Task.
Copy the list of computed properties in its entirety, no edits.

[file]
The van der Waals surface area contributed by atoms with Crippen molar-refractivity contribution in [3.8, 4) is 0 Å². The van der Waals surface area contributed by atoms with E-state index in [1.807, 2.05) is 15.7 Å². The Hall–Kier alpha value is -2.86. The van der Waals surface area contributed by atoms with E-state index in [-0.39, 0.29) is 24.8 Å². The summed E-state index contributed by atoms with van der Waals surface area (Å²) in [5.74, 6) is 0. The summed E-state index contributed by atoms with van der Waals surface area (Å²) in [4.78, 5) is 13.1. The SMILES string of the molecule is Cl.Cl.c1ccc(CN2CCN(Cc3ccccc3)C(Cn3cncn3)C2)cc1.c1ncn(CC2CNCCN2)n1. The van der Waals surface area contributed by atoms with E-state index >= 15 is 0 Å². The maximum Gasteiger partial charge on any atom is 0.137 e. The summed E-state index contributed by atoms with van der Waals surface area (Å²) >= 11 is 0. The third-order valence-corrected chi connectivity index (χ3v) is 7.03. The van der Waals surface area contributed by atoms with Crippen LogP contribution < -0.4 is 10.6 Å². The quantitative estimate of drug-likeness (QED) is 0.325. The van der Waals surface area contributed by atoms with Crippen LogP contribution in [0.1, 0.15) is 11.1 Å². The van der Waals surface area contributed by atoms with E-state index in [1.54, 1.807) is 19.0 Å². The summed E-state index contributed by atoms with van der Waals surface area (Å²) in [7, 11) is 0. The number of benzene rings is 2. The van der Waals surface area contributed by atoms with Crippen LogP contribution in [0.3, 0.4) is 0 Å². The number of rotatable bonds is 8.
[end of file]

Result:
The van der Waals surface area contributed by atoms with Crippen molar-refractivity contribution in [3.8, 4) is 0 Å². The van der Waals surface area contributed by atoms with E-state index in [1.807, 2.05) is 15.7 Å². The Hall–Kier alpha value is -2.86. The van der Waals surface area contributed by atoms with E-state index in [-0.39, 0.29) is 24.8 Å². The summed E-state index contributed by atoms with van der Waals surface area (Å²) in [5.74, 6) is 0. The summed E-state index contributed by atoms with van der Waals surface area (Å²) in [4.78, 5) is 13.1. The SMILES string of the molecule is Cl.Cl.c1ccc(CN2CCN(Cc3ccccc3)C(Cn3cncn3)C2)cc1.c1ncn(CC2CNCCN2)n1. The van der Waals surface area contributed by atoms with E-state index >= 15 is 0 Å². The maximum Gasteiger partial charge on any atom is 0.137 e. The summed E-state index contributed by atoms with van der Waals surface area (Å²) >= 11 is 0. The third-order valence-corrected chi connectivity index (χ3v) is 7.03. The van der Waals surface area contributed by atoms with Crippen LogP contribution < -0.4 is 10.6 Å². The quantitative estimate of drug-likeness (QED) is 0.325. The van der Waals surface area contributed by atoms with Crippen LogP contribution in [0.1, 0.15) is 11.1 Å². The van der Waals surface area contributed by atoms with E-state index in [1.54, 1.807) is 19.0 Å². The summed E-state index contributed by atoms with van der Waals surface area (Å²) in [7, 11) is 0. The number of benzene rings is 2. The van der Waals surface area contributed by atoms with Crippen LogP contribution in [0.3, 0.4) is 0 Å². The number of rotatable bonds is 8.